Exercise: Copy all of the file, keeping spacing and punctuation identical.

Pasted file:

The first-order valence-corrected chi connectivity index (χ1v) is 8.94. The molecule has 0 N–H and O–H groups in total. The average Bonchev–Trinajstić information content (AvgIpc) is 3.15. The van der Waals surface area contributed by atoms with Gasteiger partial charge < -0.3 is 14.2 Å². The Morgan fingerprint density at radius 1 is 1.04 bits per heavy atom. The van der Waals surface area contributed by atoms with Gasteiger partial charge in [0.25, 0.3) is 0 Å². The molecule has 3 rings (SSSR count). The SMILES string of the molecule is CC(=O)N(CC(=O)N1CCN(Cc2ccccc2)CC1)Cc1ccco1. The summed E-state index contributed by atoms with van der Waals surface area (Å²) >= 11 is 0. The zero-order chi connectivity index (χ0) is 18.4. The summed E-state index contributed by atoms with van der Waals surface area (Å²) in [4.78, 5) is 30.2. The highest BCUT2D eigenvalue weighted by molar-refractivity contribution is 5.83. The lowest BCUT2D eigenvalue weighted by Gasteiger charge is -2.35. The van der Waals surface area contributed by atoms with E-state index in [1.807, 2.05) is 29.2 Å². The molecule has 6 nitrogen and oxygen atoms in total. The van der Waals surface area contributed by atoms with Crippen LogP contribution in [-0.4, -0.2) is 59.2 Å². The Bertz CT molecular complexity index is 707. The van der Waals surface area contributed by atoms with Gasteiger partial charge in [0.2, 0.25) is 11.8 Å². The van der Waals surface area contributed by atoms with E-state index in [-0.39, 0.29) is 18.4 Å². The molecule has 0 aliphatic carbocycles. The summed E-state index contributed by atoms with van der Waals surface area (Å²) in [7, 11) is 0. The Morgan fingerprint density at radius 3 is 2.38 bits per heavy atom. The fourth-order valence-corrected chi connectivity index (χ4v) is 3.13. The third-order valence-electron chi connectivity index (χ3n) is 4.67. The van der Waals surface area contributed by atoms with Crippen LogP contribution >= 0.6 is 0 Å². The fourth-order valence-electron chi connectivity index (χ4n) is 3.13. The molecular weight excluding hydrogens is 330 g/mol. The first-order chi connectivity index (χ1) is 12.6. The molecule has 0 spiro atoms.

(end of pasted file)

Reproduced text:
The first-order valence-corrected chi connectivity index (χ1v) is 8.94. The molecule has 0 N–H and O–H groups in total. The average Bonchev–Trinajstić information content (AvgIpc) is 3.15. The van der Waals surface area contributed by atoms with Gasteiger partial charge < -0.3 is 14.2 Å². The Morgan fingerprint density at radius 1 is 1.04 bits per heavy atom. The van der Waals surface area contributed by atoms with Gasteiger partial charge in [0.25, 0.3) is 0 Å². The molecule has 3 rings (SSSR count). The SMILES string of the molecule is CC(=O)N(CC(=O)N1CCN(Cc2ccccc2)CC1)Cc1ccco1. The summed E-state index contributed by atoms with van der Waals surface area (Å²) >= 11 is 0. The zero-order chi connectivity index (χ0) is 18.4. The summed E-state index contributed by atoms with van der Waals surface area (Å²) in [4.78, 5) is 30.2. The highest BCUT2D eigenvalue weighted by molar-refractivity contribution is 5.83. The lowest BCUT2D eigenvalue weighted by Gasteiger charge is -2.35. The van der Waals surface area contributed by atoms with E-state index in [1.807, 2.05) is 29.2 Å². The molecule has 6 nitrogen and oxygen atoms in total. The van der Waals surface area contributed by atoms with Crippen LogP contribution in [-0.4, -0.2) is 59.2 Å². The Bertz CT molecular complexity index is 707. The van der Waals surface area contributed by atoms with Gasteiger partial charge in [0.2, 0.25) is 11.8 Å². The van der Waals surface area contributed by atoms with E-state index in [-0.39, 0.29) is 18.4 Å². The molecule has 0 aliphatic carbocycles. The summed E-state index contributed by atoms with van der Waals surface area (Å²) in [7, 11) is 0. The Morgan fingerprint density at radius 3 is 2.38 bits per heavy atom. The fourth-order valence-corrected chi connectivity index (χ4v) is 3.13. The third-order valence-electron chi connectivity index (χ3n) is 4.67. The van der Waals surface area contributed by atoms with Crippen LogP contribution >= 0.6 is 0 Å². The fourth-order valence-electron chi connectivity index (χ4n) is 3.13. The molecular weight excluding hydrogens is 330 g/mol. The first-order chi connectivity index (χ1) is 12.6. The molecule has 0 spiro atoms.